Every Kid a Mozart?

The children fell asleep in the car and my hand automatically moved to turn off the radio. Finally, with no protests from the backseat, I could listen to the classical music CD. Occasionally, I also allowed myself to hum. Small comfort when you hate driving, but then, when the traffic started getting bad, the sound track no longer fit and I began hastily switching stations. "Why did you change it?" complained a little sleepy voice from the backseat. "I want Mozart."

Why, actually, do we tend to think that today's children don't connect with classical music? Many musicologists working in music education say it is adults who create the barriers separating us from more complex music, while children, especially young ones, are naturally open to absorbing diverse tones. Nevertheless, most classical-music productions geared toward children try to camouflage the bitter pill using gimmicks such as exaggerated theatricality.

There is no dispute over the importance of classical music for children, from a cultural and cognitive perspective. One study on the subject even suggests that it is worthwhile playing classical music to children still in the womb. Conductor Gil Shochat, the artistic director of the Sounds of Childhood (Tzlilei Yaldut) festival scheduled for Sukkot (October 15-19) at the Holon Theater, is convinced that concert music is very relevant for today's children.

"At a time that advocates speed in the bad sense of the word, of superficiality, of the outer shell and not the content, we should enable children to absorb music's cultural values that depend on investing time, attention and effort," he says. For delicate pieces to touch children's hearts, they should be presented "in a communicative way to parents and the entire family."

It seems Sounds of Childhood will implement this approach. In addition to theater and dance performances, it will feature classical music performances by dancers and actors working together. Most notable is the original production "Peter and the Wolf Play Games with Tal Moseri," a star of the Children's Channel.

Out of the ivory tower

Shochat rejects the charge that the festival has been commercialized. He says he ruled out another actor for the role of narrator, while Moseri is a wonderful actor and very musical. "The festival is moving the music out of the ivory tower," adds Shochat. "It's not that we are just bringing in the king of the Children's Channel. There is content here that is music. As far as I'm concerned, all means are acceptable."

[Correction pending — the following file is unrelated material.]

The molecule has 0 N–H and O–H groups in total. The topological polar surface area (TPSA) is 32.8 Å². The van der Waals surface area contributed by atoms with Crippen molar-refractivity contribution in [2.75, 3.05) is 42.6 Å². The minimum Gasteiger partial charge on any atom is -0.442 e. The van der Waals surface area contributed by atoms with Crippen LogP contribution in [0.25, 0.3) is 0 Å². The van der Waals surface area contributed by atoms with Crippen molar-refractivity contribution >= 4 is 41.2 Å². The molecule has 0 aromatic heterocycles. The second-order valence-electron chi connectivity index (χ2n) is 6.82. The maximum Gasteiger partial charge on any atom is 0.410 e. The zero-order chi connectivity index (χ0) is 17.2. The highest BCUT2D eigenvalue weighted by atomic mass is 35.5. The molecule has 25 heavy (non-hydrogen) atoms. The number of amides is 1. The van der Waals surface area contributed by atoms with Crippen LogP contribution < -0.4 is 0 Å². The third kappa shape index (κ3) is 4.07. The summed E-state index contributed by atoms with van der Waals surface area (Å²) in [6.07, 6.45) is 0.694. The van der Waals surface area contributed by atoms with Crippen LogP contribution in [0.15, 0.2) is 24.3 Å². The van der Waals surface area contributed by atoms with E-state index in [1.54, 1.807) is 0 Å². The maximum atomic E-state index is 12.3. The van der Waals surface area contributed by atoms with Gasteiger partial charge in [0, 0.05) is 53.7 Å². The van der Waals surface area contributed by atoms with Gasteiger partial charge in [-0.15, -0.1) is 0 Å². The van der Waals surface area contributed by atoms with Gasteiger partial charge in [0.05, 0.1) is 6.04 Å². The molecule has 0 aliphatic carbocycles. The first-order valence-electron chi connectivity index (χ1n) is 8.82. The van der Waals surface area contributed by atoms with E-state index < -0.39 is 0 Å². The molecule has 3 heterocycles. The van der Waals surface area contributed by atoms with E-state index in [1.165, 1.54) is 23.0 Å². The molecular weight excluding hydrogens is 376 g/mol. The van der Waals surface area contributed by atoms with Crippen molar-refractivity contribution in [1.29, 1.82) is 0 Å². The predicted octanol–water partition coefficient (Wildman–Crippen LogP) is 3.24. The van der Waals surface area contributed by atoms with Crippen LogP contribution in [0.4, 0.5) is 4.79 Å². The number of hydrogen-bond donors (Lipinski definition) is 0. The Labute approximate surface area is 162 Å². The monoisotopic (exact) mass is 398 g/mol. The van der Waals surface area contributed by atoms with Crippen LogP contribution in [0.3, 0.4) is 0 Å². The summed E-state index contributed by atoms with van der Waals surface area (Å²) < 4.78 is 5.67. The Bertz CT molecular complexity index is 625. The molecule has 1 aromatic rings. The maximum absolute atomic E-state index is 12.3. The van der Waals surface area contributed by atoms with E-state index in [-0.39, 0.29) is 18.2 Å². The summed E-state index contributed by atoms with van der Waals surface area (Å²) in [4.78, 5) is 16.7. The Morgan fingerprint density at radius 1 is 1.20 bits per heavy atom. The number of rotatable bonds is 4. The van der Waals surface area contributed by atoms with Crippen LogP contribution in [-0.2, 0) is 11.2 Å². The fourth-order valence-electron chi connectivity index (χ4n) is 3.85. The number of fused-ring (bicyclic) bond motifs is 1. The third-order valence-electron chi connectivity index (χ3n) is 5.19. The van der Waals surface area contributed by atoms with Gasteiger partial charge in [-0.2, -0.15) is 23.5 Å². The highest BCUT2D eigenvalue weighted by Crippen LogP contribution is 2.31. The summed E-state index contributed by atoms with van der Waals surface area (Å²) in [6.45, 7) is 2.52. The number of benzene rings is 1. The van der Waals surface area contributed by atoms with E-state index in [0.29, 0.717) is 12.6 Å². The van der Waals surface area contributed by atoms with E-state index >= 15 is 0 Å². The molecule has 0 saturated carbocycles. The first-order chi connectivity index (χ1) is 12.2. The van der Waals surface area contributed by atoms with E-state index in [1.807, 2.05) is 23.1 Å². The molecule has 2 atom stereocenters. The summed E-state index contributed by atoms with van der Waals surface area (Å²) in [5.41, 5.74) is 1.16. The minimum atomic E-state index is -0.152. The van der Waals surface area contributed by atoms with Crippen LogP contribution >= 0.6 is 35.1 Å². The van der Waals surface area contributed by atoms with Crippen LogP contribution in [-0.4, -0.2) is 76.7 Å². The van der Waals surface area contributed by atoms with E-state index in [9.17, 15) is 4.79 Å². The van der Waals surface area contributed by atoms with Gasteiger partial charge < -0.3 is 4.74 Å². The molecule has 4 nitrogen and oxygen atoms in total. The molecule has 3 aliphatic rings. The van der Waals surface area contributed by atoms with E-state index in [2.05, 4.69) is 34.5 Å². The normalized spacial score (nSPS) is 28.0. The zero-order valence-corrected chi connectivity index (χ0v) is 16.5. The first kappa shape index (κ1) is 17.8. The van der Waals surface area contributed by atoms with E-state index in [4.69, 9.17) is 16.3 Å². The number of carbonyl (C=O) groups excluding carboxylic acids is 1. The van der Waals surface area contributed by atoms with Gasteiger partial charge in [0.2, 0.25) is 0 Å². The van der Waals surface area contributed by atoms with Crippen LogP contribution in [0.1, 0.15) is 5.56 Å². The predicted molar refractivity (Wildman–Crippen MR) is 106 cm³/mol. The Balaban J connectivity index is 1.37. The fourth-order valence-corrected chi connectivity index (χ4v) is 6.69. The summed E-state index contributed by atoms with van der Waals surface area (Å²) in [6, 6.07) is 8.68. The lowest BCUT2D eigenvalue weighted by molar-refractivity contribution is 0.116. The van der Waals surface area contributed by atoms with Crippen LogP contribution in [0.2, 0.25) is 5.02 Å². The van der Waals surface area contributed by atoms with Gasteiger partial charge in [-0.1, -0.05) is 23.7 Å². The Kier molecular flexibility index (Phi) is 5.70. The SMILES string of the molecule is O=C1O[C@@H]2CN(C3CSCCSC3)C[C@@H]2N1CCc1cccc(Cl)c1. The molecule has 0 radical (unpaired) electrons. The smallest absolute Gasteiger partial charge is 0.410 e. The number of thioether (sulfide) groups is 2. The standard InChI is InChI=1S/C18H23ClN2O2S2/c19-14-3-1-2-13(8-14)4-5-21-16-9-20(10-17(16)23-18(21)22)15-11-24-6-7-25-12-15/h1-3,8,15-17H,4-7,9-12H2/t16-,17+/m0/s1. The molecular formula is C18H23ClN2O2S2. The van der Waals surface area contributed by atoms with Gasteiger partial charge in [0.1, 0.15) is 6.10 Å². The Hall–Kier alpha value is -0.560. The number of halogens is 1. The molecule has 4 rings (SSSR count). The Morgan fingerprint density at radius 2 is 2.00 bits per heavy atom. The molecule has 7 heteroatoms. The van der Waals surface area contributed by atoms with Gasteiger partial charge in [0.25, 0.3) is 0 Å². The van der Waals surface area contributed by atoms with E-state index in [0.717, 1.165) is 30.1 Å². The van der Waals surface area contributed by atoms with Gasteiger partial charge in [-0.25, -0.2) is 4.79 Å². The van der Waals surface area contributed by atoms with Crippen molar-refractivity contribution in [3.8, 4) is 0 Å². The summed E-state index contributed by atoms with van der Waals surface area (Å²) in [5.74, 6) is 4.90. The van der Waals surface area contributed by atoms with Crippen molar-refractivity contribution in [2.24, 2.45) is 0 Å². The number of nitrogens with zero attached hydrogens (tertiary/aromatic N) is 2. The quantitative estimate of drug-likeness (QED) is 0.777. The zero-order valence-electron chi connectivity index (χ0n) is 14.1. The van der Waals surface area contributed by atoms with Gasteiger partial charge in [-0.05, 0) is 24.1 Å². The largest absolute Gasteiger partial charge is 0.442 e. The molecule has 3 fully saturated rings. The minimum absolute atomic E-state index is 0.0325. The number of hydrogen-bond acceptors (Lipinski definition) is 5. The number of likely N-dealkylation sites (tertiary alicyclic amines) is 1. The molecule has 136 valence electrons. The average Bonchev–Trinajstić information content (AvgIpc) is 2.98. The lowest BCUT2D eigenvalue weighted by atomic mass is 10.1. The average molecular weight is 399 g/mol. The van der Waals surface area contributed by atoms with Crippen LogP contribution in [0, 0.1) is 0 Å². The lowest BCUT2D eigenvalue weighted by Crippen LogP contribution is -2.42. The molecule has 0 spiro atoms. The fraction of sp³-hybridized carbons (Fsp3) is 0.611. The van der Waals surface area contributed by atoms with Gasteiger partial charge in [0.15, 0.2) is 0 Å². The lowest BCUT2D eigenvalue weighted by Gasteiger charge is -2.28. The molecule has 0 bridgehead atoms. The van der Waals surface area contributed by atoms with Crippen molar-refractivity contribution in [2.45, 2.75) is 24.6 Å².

They chose to play it safe even for the festival's gala concert; the Ra'anana Symphonette will perform Grieg's "Pier Gynt," with Shochat conducting, while Smadar Shir, a well-known name in the children's world, will narrate. "The noble souls will forgive me," says David Zava, responsible for the Symphonette's educational and musical program as house conductor. "We are the ones on the battlefield. I have already conducted concerts for children that had no narration, and it turned into a pogrom."

He feels that there is nothing wrong with using gimmicks in concerts, but the goal is to get children to more serious performances. "The threshold for stimulating children has taken such a beating in recent years that you have to gradually get them used to something different."

But it is possible that children are not the only ones to blame. According to Zava, teachers themselves often talk and send text messages in the middle of a concert. Perhaps that's why in the Philharmonic Orchestra's KeyNote program in Tel Aviv-area schools, the Philharmonic works together with teachers. Duchi Lichtenstein, a musicologist from Levinsky College of Education's music school and the program's artistic director, says alienation from classical music is a cultural issue that spans all ages.

"The whole classical tradition that existed in Europe is gradually falling apart; classical music is no longer in our day-to-day lives," she says. "It's formal. And the question is how can we create an appetite for this music, despite the entertainment alternative that tends to take control of our lives."

For Lichtenstein, the problem relates to all music that is a little complex, from Yoni Rechter's "The Sixteenth Lamb" to jazz and world music; in other words, all music that "requires analysis and needs quiet and attention," she says.

"After all, children today need action all the time, and when there is no tolerance and patience, it's hard to relate to it. To make it part of children's lives, you have to build a memory created by a series of repeated listenings. And that requires investment."

In the Philharmonic's program - only one of the music education programs offered by Israeli orchestras - children from more than 50 schools in the Tel Aviv and Jezreel Valley areas encounter various music formats in the classroom. They also attend two concerts a year.

But Lichtenstein is worried because music studies have in recent years been disappearing from most school curriculums. Shochat also says it is not enough to take children to concert halls and that "music studies should be returned to the curriculum of required courses."